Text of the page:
If you use Facebook — or any social media platform — with any regularity, you are probably constantly startled to find that it’s a “national (fill in the blank) day.”
It seems like almost every day is a celebratory day of siblings, coffee, tacos, vodka, pets or pretty much anything else you could think of.
According to a website called The Social Launch, there are even national days set aside for cleaning off your desk, appreciating dragons, belly laughs and local quilt shops. Everything gets its moment in the limelight.
You’ve probably wondered just how many of these are actually recognized days, or at least wonder where they got their start. If it’s not on the calendar and doesn’t get you out of work, it doesn’t really seem worth the time.
So let’s look at a few of these popular days and see how they came into being.
National Coffee Day is probably one of the most popular days that web denizens from all walks of life can get behind, according to Business Insider. The All Japan Coffee Association first came up with the idea in the 1980s and declared Oct. 1 be set aside for observation of the popular bean water.
Now we generally celebrate the day on Sept. 29, but let’s be honest — people celebrate coffee pretty much every day. National Coffee Day is just an excuse to drink even more than usual.
National Pancake Day is a real holiday, but not really the way we know it. In Europe, it aligns with the day before the start of Lent, also known as Fat Tuesday.
We have that day here, too, but IHOP decided to bring it stateside and make it their holiday — offering free pancakes and instilling the holiday in the minds of Americans. Really, IHOP is the one who started the day here in a ploy to get more people into their restaurant. But we’re not mad.
There seems to be a pattern with the food-related holidays: “National Rotisserie Chicken Day” was started by Boston Market, “National Drive-Thru Day” was created by Jack-in-the-Box, and “National 7-Eleven Day” was started by … well, you get the idea.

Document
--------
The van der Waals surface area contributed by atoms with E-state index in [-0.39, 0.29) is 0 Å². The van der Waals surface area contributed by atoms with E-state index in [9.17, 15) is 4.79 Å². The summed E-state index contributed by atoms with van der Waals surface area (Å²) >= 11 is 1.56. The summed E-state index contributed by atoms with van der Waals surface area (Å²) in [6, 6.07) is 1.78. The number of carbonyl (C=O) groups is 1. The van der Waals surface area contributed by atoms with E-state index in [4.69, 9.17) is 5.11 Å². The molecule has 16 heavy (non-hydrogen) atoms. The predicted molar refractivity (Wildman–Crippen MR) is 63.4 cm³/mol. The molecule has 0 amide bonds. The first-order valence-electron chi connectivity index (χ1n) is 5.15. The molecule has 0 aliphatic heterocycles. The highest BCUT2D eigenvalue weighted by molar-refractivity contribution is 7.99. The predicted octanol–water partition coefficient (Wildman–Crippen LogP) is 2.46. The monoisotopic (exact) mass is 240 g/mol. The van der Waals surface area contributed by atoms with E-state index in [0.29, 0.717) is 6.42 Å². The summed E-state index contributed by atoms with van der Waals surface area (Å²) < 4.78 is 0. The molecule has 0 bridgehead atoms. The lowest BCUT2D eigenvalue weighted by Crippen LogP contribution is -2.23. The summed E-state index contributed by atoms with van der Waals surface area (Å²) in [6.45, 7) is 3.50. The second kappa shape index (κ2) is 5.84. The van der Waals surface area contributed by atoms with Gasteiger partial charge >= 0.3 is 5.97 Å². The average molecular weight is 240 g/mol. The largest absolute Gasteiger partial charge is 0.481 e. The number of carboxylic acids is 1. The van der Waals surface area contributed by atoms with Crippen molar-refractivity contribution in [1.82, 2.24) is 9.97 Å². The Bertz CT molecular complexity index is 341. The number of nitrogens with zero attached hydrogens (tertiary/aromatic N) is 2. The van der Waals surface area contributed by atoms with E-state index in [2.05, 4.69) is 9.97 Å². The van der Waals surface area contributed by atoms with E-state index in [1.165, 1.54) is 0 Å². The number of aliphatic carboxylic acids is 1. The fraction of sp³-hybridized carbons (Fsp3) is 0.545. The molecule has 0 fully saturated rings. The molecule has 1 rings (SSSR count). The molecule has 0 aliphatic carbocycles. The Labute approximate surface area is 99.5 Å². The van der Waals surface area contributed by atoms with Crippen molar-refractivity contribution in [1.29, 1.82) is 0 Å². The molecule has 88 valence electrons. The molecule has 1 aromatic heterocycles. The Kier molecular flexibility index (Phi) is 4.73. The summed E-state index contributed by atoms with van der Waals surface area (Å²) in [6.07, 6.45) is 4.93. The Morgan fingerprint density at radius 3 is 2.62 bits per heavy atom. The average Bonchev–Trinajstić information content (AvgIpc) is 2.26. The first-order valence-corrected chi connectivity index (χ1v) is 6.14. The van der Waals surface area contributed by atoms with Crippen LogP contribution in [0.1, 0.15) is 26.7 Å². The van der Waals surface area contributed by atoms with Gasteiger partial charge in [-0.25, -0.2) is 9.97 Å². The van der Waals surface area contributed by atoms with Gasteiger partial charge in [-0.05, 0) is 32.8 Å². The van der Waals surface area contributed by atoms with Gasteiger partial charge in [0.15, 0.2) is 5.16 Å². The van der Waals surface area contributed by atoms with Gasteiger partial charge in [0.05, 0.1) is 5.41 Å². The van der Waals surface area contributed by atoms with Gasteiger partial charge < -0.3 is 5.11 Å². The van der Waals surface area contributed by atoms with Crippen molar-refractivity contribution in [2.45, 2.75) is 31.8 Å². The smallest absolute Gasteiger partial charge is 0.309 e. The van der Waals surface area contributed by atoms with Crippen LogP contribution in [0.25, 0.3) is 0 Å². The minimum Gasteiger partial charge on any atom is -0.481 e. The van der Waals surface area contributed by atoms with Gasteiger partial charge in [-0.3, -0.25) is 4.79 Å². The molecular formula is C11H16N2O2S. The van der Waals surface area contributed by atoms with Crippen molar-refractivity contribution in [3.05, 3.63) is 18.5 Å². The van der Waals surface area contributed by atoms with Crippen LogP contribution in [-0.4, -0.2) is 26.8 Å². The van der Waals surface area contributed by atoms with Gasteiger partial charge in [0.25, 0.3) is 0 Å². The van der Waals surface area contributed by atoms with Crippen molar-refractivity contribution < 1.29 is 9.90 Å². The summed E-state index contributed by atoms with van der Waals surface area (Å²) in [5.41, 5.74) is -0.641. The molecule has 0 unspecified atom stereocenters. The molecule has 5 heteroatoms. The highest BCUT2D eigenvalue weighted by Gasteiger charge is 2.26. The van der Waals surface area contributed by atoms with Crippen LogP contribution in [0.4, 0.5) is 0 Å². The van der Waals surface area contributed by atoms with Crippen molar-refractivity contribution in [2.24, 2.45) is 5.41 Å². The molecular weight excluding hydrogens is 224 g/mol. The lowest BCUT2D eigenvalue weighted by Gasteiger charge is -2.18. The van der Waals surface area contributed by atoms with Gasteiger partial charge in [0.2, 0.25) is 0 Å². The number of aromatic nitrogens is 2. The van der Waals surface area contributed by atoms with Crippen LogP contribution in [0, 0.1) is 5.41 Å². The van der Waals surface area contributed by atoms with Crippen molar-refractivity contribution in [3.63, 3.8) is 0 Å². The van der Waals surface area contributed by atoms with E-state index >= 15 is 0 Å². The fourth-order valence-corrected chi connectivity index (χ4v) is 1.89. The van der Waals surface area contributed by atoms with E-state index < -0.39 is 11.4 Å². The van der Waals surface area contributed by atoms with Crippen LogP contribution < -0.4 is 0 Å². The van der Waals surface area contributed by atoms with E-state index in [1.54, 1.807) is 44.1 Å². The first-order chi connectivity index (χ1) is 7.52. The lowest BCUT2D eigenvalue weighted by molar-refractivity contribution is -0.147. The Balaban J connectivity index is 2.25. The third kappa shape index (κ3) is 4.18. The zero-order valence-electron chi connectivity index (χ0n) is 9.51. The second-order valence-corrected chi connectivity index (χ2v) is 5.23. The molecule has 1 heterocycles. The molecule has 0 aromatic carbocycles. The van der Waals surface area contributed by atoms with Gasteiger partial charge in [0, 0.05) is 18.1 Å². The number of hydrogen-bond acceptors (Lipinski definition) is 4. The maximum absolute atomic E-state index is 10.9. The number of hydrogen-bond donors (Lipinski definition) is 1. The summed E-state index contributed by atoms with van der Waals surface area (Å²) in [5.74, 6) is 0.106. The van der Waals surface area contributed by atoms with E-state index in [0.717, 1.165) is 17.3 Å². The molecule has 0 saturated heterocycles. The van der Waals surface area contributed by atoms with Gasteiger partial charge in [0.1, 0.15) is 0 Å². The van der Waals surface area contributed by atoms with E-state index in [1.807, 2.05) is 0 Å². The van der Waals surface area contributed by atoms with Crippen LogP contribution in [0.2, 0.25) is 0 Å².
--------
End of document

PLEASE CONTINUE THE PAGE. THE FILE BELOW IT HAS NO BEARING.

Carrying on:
Cyber Monday starts getting advertised about the same time Black Friday does, and it started in 2005. It’s basically a Black Friday for online shopping and definitely appeals to those of us who buy lots of products through Amazon and other online retailers.
According to a The New York Times article, Cyber Monday’s start hails back to The National Retail Federation, who dubbed the Monday after Thanksgiving “Cyber Monday.” Not about to let the big kids have all the fun, American Express introduced “Small Business Saturday,” which takes place on the Saturday after Thanksgiving.
There’s also a national day devoted to underwear, started in 2003 by “Freshpair,” and in 2007 “Record Store Day” was started by Record Store Owners.
So what does it take to “start” one of these holidays? Well, access to social media, hashtag proficiency, and a snappy way of naming an idea, activity or item that a lot of people can get behind.
“Trending hashtags provide brands and consumers the opportunity to talk about something meaningful to them, even if it is something as trivial as their favorite donut,” the deputy editor of an online debate site regarding hashtags said in an interview with Business Insider. “Perhaps #NationalCoffeeDay was created as a brand marketing ploy, but it started trending because everyone loves a good cup of coffee.”
In the cases illustrated above, it was a savvy move by companies who knew that if they could get the idea rolling and the holiday trending, their sales might go up. But you don’t have to have a vested interest in a holiday to make it a reality.
Recently, a popular holiday was started by a 7-year-old boy whose mother posted his idea online. The holiday is called “Wolfenoot,” and it’s a holiday honoring wolves where you eat roast meat, decorate a cake to look like the moon, and the wolf spirit hides gifts around the house — especially for people who are nice to dogs.
An unofficial fan page has been created and over 13,000 are following it, and no doubt many will be celebrating it on Nov. 23, which was said by the innovative youngster to be the anniversary of “The Great Wolf’s Death.”
So what do you think? Do you have a good idea for a holiday, or do you think there are too many already?
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